Lastly, we’re going to select our top-performing keywords from our already-existing list of keywords driving traffic to the site as well as the new ones and figure out where they should go. Are the current title tags perfectly optimized for keywords, or do some need tweaking, while others present solid opportunities, but there is no page that exists for them just yet, so a new page should be created? These are the questions we answer now.
Listen to the ideal audience (15 minutes)
What we’ve done so far is monitor what we think our audience wants and track those results in Google, but we’re biased. I think it’s time we heard it from the horse’s (read: kangaroo’s) mouth. Social media is a very powerful tool, but most marketers only think of it as a tool for content dissemination. By using hashtags and keywords, we can find out how people are actually speaking about what interests us. Ideally this will lead us to influencers or people with large followings and judging by what is said, we can figure out what is interesting to the audience that occupies a given niche.
For example, by typing “kangaroo pet” into the Twitter search bar we’re able to see that there is indeed demand for these words and largely within the context we want to see, not the action of softly stroking the animal. This post by Ann Smarty details some other forms of social media that can be used to perform keyword research, but in the spirit of sticking to a 90-minute plan, we’re only going to focus on Twitter for now.
Searching on Twitter should confirm or give a few ideas that can be passed into GKP in order to add to our list of potential keywords. However, it’s worth pointing out that most long-tail queries aren’t going to receive enough traffic to justify building out a new evergreen page, but if the topic is talked about on social media, it could very well serve as a good blog post. Evergreen content, for those unfamiliar with it, is content that rarely becomes irrelevant with time as opposed to a timely blog post.
Slightly different than social media and Twitter is the use of forums. The informal nature of these tends to lead to questions and answers actually posed and answered by humans, not indexed by robots and spit out by some algorithm; responses here are usually very detailed and highly relevant to a given question. If a question surfaces in multiple threads or is just genuinely interesting, that could serve as the impetus for a new evergreen page or as a blog post. We’ve already established that long-tail is going to be better than short-tail keywords for this particular client, so we need to take advantage of Google’s advances in semantic search by providing authoritative content that is interesting and provides strong answers to common questions asked by members of the ideal audience.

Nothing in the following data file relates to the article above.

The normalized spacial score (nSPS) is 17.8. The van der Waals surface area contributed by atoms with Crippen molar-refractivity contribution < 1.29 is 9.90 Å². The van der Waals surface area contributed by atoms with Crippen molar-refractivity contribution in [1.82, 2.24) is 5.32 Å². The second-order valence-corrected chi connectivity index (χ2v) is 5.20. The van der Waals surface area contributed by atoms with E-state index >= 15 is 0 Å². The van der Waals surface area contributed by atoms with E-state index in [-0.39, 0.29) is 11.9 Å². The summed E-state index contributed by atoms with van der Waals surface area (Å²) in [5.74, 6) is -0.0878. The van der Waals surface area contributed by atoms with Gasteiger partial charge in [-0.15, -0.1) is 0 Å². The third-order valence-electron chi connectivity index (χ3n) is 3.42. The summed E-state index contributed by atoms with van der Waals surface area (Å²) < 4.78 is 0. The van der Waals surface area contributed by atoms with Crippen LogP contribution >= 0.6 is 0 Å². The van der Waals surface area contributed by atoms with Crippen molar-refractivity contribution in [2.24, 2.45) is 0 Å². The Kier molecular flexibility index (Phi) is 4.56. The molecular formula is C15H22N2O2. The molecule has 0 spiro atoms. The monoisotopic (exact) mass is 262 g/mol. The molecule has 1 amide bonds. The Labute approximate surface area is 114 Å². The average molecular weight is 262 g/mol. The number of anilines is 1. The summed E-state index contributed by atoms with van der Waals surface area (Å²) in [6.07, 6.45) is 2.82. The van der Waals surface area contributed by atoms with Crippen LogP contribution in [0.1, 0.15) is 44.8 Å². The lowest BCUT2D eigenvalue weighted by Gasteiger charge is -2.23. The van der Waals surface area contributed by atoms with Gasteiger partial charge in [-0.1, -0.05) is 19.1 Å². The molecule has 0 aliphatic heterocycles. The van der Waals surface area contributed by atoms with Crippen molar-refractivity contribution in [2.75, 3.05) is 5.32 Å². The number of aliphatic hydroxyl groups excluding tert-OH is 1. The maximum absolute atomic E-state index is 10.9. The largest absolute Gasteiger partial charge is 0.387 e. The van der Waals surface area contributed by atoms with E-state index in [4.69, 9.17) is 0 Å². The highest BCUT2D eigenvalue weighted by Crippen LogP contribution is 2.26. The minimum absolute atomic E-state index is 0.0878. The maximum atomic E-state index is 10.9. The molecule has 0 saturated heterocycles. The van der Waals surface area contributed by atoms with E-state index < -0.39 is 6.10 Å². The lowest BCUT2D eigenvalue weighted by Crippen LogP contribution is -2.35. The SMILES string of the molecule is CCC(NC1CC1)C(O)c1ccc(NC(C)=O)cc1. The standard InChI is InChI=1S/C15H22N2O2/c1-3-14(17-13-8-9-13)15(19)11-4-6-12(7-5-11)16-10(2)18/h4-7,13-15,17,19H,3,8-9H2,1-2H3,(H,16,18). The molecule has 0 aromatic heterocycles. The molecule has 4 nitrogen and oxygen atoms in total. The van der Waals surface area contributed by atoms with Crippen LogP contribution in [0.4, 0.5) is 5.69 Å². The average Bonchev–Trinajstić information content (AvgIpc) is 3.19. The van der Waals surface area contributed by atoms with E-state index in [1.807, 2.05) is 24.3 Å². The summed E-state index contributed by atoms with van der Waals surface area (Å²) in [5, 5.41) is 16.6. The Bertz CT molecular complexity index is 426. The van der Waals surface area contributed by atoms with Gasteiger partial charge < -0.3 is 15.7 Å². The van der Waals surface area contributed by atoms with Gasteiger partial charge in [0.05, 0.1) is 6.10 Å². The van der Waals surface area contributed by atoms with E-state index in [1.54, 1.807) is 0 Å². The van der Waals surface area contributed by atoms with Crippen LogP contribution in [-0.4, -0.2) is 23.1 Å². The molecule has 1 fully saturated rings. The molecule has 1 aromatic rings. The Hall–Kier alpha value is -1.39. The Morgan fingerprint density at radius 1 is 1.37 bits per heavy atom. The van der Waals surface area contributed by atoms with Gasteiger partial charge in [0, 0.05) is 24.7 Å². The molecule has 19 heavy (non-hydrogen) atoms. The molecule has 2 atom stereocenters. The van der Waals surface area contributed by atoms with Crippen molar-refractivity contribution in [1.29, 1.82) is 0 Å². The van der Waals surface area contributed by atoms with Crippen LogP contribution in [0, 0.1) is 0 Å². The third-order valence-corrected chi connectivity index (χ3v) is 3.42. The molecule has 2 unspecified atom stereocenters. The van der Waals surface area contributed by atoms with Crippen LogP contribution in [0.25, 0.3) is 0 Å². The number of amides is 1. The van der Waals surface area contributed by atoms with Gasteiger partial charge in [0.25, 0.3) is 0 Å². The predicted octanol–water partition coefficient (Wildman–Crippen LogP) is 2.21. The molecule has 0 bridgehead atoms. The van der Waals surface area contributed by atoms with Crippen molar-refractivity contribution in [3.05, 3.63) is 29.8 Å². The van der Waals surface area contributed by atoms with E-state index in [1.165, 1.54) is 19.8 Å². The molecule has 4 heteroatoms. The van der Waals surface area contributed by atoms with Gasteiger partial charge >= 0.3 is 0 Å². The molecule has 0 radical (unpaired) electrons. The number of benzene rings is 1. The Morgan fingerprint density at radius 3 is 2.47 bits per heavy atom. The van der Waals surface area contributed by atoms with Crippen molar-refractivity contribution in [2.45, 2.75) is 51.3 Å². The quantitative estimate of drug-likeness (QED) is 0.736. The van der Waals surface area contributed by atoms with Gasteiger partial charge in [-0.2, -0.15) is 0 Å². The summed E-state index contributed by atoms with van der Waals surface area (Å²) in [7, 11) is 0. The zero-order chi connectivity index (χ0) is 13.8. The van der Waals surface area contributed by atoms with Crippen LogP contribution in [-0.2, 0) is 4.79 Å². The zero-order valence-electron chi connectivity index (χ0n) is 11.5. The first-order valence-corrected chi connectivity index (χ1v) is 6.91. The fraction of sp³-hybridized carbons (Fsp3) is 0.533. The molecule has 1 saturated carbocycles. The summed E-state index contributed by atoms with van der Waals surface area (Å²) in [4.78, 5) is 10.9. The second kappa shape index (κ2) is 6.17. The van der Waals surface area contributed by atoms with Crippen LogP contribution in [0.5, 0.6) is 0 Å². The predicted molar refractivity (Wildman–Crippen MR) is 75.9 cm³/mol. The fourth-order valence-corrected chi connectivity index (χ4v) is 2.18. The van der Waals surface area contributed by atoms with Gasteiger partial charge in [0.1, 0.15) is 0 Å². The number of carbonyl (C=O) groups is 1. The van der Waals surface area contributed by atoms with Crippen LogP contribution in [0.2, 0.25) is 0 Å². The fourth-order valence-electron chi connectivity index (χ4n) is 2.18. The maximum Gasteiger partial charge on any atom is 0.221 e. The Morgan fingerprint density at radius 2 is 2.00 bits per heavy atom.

Wayne Gretzky had a famous quote for what made him such a great hockey player. He said, “I skate to where the puck is going to be, not where it has been.” If we’re metaphorically always skating to where the puck has been rather than where it’s going, we’re granting other sites the ability to develop authority on a topic before we do. Even if Joey’s site does not focus on a small, but growing niche now, by beginning to blog and write about it, by the time that topic does become a part of Joey’s main offering or it becomes mainstream, Google very well might recognize the site as an expert because it has been writing about it for a while when no one else was. An example of this could be “how wallabies differ from kangaroos” or “are wallabies legal in the United States as pets”.